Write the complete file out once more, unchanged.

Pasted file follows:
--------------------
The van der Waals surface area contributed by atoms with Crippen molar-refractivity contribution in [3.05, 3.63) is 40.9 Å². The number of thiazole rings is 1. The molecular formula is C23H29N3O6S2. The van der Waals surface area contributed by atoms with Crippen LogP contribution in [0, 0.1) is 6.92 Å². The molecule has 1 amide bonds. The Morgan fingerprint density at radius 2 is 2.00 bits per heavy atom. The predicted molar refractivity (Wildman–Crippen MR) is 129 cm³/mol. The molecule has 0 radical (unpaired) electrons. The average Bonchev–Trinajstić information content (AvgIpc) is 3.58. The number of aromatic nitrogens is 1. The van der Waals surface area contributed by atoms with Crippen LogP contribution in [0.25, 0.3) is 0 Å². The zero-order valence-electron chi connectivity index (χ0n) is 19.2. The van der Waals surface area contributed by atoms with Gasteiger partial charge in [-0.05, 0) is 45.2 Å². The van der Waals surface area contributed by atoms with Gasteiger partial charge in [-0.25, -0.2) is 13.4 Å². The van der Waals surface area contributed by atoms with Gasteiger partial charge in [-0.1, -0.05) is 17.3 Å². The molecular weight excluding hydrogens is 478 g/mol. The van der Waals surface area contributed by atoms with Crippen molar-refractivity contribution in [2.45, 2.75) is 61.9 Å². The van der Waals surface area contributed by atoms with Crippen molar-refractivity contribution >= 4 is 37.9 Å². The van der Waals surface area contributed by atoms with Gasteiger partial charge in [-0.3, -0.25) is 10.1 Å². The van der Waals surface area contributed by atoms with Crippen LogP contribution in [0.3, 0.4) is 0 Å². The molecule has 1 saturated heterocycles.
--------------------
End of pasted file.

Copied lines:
The van der Waals surface area contributed by atoms with Crippen molar-refractivity contribution in [3.05, 3.63) is 40.9 Å². The number of thiazole rings is 1. The molecular formula is C23H29N3O6S2. The van der Waals surface area contributed by atoms with Crippen LogP contribution in [0, 0.1) is 6.92 Å². The molecule has 1 amide bonds. The Morgan fingerprint density at radius 2 is 2.00 bits per heavy atom. The predicted molar refractivity (Wildman–Crippen MR) is 129 cm³/mol. The molecule has 0 radical (unpaired) electrons. The average Bonchev–Trinajstić information content (AvgIpc) is 3.58. The number of aromatic nitrogens is 1. The van der Waals surface area contributed by atoms with Crippen LogP contribution in [0.25, 0.3) is 0 Å². The zero-order valence-electron chi connectivity index (χ0n) is 19.2. The van der Waals surface area contributed by atoms with Gasteiger partial charge in [-0.05, 0) is 45.2 Å². The van der Waals surface area contributed by atoms with Gasteiger partial charge in [-0.25, -0.2) is 13.4 Å². The van der Waals surface area contributed by atoms with Gasteiger partial charge in [-0.1, -0.05) is 17.3 Å². The molecular weight excluding hydrogens is 478 g/mol. The van der Waals surface area contributed by atoms with Crippen molar-refractivity contribution in [2.45, 2.75) is 61.9 Å². The van der Waals surface area contributed by atoms with Crippen molar-refractivity contribution >= 4 is 37.9 Å². The van der Waals surface area contributed by atoms with Gasteiger partial charge in [-0.3, -0.25) is 10.1 Å². The van der Waals surface area contributed by atoms with Crippen LogP contribution in [0.3, 0.4) is 0 Å². The molecule has 1 saturated heterocycles.